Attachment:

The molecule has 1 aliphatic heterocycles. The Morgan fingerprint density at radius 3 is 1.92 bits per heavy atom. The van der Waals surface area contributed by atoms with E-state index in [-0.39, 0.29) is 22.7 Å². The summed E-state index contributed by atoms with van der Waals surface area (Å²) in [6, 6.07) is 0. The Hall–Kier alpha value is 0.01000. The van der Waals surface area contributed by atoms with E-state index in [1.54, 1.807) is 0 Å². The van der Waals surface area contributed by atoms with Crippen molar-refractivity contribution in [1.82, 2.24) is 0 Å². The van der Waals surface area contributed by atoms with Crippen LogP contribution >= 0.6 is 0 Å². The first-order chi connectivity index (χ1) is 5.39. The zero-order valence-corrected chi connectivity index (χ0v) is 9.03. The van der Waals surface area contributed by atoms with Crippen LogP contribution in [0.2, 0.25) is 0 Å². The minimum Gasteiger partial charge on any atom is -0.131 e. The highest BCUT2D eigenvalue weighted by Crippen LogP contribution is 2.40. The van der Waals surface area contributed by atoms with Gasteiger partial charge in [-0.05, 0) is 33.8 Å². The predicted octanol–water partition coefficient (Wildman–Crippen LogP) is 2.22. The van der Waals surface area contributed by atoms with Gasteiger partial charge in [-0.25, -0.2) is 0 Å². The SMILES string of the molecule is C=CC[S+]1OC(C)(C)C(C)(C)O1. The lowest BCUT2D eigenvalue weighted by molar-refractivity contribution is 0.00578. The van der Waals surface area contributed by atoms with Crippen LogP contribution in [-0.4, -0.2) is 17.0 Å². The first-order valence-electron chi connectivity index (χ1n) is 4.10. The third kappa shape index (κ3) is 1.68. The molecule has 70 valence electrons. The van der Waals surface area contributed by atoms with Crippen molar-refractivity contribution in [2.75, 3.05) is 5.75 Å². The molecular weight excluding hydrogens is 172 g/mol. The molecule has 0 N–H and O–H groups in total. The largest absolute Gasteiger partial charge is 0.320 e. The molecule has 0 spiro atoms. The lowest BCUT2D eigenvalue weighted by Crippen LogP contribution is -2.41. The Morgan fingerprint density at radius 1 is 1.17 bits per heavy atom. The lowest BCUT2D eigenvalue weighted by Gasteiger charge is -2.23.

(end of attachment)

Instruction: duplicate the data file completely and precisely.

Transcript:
The molecule has 1 aliphatic heterocycles. The Morgan fingerprint density at radius 3 is 1.92 bits per heavy atom. The van der Waals surface area contributed by atoms with E-state index in [-0.39, 0.29) is 22.7 Å². The summed E-state index contributed by atoms with van der Waals surface area (Å²) in [6, 6.07) is 0. The Hall–Kier alpha value is 0.01000. The van der Waals surface area contributed by atoms with E-state index in [1.54, 1.807) is 0 Å². The van der Waals surface area contributed by atoms with Crippen molar-refractivity contribution in [1.82, 2.24) is 0 Å². The van der Waals surface area contributed by atoms with Crippen LogP contribution >= 0.6 is 0 Å². The first-order chi connectivity index (χ1) is 5.39. The zero-order valence-corrected chi connectivity index (χ0v) is 9.03. The van der Waals surface area contributed by atoms with Crippen LogP contribution in [0.2, 0.25) is 0 Å². The minimum Gasteiger partial charge on any atom is -0.131 e. The highest BCUT2D eigenvalue weighted by Crippen LogP contribution is 2.40. The van der Waals surface area contributed by atoms with Gasteiger partial charge in [-0.05, 0) is 33.8 Å². The predicted octanol–water partition coefficient (Wildman–Crippen LogP) is 2.22. The van der Waals surface area contributed by atoms with Gasteiger partial charge in [-0.25, -0.2) is 0 Å². The SMILES string of the molecule is C=CC[S+]1OC(C)(C)C(C)(C)O1. The lowest BCUT2D eigenvalue weighted by molar-refractivity contribution is 0.00578. The van der Waals surface area contributed by atoms with Crippen LogP contribution in [-0.4, -0.2) is 17.0 Å². The first-order valence-electron chi connectivity index (χ1n) is 4.10. The third kappa shape index (κ3) is 1.68. The molecule has 70 valence electrons. The van der Waals surface area contributed by atoms with Crippen molar-refractivity contribution in [2.75, 3.05) is 5.75 Å². The molecular weight excluding hydrogens is 172 g/mol. The molecule has 0 N–H and O–H groups in total. The largest absolute Gasteiger partial charge is 0.320 e. The molecule has 0 spiro atoms. The lowest BCUT2D eigenvalue weighted by Crippen LogP contribution is -2.41. The Morgan fingerprint density at radius 1 is 1.17 bits per heavy atom. The lowest BCUT2D eigenvalue weighted by Gasteiger charge is -2.23.